Protesters reflect and want more change one month after George Floyd’s death


COLUMBUS (WCMH) — It’s been one month since George Floyd was killed by a police officer in Minneapolis. His death sparked protests nationwide including in Columbus. In the month since his death, some action has been taken in the capital city but protesters say they want more.  

“It doesn’t feel like a month,” said Tawanna who said she only wanted to go by her first name. “It feels like this happened yesterday because we’re in the same world. We’re in the same system. Nothing has truly, truly changed.” 

She’s been at most of the protests during the past four weeks. When demonstrations first started, things were tense between protesters and police and turned violent. Peace prevailed a couple days later as Police Chief Thomas Quinlan, other officers, and Mayor Andrew Ginther walked and talked with demonstrators.  

“Not everything is just going to change within a snap,” said Essence Farmer. “So, I feel like it is going to take a little bit more time to get to where we really want to see.” 

In the weeks since protests started, racism has been declared a public health crisis in Columbus, there’s a police chief’s advisory panel and Columbus City Council announced its plans for change in public safety.

Columbus Mayor Andrew Ginther also announced plans for a civilian review board and directed police not to use tear gas and only use pepper spray if people are violent. He also signed an executive order that’ll have Columbus Police involved deaths investigated at a state level.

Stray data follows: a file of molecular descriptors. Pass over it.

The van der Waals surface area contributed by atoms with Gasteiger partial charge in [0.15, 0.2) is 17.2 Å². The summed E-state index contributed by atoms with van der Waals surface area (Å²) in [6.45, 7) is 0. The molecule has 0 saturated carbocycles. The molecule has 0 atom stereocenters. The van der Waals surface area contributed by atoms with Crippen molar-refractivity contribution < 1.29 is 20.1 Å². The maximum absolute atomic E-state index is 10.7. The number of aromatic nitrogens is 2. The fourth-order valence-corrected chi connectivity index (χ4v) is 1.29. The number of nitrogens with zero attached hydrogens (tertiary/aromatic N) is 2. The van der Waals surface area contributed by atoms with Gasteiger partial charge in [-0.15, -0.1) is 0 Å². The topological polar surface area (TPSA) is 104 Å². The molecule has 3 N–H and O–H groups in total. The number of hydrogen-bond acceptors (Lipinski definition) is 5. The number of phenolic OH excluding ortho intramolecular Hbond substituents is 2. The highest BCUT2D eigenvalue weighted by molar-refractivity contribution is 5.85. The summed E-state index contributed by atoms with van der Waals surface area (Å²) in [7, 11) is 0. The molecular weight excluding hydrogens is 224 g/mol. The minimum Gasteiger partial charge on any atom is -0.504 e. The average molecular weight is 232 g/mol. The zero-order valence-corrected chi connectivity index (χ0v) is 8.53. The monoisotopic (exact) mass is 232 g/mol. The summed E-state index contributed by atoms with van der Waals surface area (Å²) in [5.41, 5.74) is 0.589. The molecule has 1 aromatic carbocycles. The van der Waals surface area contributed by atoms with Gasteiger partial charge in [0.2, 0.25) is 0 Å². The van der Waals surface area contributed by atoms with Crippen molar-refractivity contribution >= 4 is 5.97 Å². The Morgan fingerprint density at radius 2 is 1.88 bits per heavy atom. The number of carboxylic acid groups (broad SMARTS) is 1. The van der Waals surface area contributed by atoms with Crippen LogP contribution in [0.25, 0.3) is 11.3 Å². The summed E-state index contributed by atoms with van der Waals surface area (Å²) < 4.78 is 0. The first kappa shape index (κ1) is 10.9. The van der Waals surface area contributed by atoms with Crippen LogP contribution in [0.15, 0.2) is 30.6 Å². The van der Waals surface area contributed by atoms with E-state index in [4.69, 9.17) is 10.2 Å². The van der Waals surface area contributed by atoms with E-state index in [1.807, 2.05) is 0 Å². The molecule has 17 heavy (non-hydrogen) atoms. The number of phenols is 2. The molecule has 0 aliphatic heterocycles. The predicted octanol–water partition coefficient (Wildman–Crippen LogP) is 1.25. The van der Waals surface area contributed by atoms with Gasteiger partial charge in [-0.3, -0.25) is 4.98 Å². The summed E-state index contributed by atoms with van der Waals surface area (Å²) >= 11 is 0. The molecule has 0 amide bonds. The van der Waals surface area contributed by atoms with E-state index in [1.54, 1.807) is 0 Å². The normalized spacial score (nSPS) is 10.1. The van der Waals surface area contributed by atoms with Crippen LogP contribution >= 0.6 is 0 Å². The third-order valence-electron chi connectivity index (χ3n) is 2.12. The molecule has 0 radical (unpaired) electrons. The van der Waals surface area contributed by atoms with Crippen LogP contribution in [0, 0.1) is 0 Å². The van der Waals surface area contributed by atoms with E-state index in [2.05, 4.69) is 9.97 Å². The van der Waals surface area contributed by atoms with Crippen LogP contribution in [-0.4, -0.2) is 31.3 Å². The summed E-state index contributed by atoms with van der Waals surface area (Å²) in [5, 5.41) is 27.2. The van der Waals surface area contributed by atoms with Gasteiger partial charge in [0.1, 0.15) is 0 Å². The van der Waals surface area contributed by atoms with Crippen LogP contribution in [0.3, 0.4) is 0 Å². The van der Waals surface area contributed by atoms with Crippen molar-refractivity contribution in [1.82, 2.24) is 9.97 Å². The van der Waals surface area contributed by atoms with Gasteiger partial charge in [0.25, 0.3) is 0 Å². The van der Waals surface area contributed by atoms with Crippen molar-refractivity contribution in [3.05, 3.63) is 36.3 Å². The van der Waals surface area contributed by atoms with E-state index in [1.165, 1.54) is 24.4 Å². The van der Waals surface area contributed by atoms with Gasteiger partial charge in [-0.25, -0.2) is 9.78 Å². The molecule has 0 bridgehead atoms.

“We know we’ll get through this together, stronger, and better for it,” said Mayor Ginther during an address on Wednesday. “But it will be painful. It will be messy. It’ll be one of the greatest challenges our community has ever faced.”

Protesters recognize what’s been done but want to see more. 

“If you can say it’s a step, it is one very small step. But I want to see it. I don’t want to hear it,” Tawanna said.

After weeks of mostly peaceful protesting, repeated vandalism, control over city streets, and what police say sometimes turned into dangerous behavior again led to some clashes. Things are peaceful again as the city works for change.  

“We have to deal with years and years and years of racism that’s been built into this country,” Tawanna said. “It’s not going to demolish overnight. It’s not. But we can every single day do something that prevents racism.”

Copyright 2021 Nexstar Inc. All rights reserved. This material may not be published, broadcast, rewritten, or redistributed.

Trending on

Today's Central OH Forecast

More Forecast

Don't Miss